RJ: What made you want to become a composer?
JA: Football! I noticed when I was seven that I could hear in my head music that I knew without it being played. My father was a very good amateur violinist and was very musically aware, and when he played records on the radio of the standard rep, he would tell me what an oboe, a flute, or a violin was, when I heard the sounds, and he would explain the stories of the pieces. At prep school I always found athletics and games boring, and to relieve the tedium of the dreadful game, I would play these pieces I carried around in my head. When I was about nine, I decided that instead of playing one of the pieces I knew I would make it up. I could read music but did not know how to write it down. When I had been doing this for a year I became a bit worried, because I had a lot of music in my head, and some of it I had revised more than once, and I thought that I needed to work out a way of writing it down. I went to the very good local library in the holidays and started systematically borrowing records and scores and very gradually went through the repertoire learning how to read a score. I began to write my pieces down at the age of eleven. I didn’t realise how long it would take to write these pieces: the first piece took a year and at the age of eleven, a year is a very, very long time! It took forever and I was gobsmacked by how much labour it was, and I began to wonder quite seriously whether it was the right thing to do.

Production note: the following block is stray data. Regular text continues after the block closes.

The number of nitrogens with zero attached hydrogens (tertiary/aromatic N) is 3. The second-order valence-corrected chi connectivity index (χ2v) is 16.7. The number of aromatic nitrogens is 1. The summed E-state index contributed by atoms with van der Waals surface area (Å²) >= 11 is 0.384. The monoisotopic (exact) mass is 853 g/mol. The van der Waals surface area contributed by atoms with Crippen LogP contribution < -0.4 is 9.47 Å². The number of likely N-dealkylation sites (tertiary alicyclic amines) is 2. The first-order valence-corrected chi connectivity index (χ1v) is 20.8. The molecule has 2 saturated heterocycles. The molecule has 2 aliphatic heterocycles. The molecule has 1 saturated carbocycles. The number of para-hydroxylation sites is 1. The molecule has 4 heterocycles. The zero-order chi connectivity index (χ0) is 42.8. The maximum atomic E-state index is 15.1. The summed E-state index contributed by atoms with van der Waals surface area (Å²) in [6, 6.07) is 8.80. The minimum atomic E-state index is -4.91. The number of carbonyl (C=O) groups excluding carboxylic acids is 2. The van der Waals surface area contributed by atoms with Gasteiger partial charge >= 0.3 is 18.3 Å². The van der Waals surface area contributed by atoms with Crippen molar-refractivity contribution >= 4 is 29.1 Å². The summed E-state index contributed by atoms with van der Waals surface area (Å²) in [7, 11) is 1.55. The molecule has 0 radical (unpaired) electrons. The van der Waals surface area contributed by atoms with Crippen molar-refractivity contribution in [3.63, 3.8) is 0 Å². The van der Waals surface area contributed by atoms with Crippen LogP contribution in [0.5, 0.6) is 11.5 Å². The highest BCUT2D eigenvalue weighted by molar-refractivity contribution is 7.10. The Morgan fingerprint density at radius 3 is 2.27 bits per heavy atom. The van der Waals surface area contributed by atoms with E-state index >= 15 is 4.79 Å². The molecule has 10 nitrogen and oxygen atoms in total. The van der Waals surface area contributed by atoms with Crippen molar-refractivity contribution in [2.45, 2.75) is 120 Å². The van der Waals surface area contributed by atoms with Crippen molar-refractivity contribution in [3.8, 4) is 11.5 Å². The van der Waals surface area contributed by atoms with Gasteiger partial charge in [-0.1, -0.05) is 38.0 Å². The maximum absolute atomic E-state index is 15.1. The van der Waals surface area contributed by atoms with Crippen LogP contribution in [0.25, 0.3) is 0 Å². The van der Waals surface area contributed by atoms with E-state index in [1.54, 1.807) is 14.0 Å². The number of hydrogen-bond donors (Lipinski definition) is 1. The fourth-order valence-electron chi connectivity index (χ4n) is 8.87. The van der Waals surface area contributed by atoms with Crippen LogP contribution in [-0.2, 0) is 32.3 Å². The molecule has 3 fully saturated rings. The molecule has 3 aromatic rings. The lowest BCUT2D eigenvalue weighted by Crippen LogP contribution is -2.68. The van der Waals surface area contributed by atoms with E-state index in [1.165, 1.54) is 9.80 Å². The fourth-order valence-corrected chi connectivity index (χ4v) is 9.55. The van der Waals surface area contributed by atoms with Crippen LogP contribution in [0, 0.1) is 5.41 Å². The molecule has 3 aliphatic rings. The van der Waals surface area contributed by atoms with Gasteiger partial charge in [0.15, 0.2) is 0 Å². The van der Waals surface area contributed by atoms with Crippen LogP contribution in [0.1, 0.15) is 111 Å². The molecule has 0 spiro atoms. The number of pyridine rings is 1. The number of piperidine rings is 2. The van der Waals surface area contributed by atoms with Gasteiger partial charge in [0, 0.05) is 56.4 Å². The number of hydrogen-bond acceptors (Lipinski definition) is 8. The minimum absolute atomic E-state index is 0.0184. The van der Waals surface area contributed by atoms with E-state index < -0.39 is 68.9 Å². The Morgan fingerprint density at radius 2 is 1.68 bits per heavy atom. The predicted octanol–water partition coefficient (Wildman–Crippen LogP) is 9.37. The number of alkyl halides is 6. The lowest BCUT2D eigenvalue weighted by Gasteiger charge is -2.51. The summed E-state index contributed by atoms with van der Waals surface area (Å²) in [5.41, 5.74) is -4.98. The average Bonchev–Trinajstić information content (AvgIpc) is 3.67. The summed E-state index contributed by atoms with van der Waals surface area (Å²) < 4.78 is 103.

RJ: Did you show your compositions to anyone?
JA: No. When I was nearly fourteen I showed some music to a music teacher at my school and he gave me various bits of advice. When I was seventeen I went to study with a very good composition teacher, John Lambert, who took me under my wing. I studied with Alexander Goehr for a number of years and I also went to study for a few months in France with Tristan Murail, who was a pioneer of spectral music. When I was 23 I got my first commission for an orchestral piece from the Dartington Summer School, where I had studied for two years. This is no longer the first piece in my catalogue, which is now a string quartet which I wrote when I was 17. At the time I was told was unplayable, but it was premiered last year by the Arditti Quartet, exactly as I wrote it.
RJ: How did it feel for you seeing your first opera staged by the English National Opera?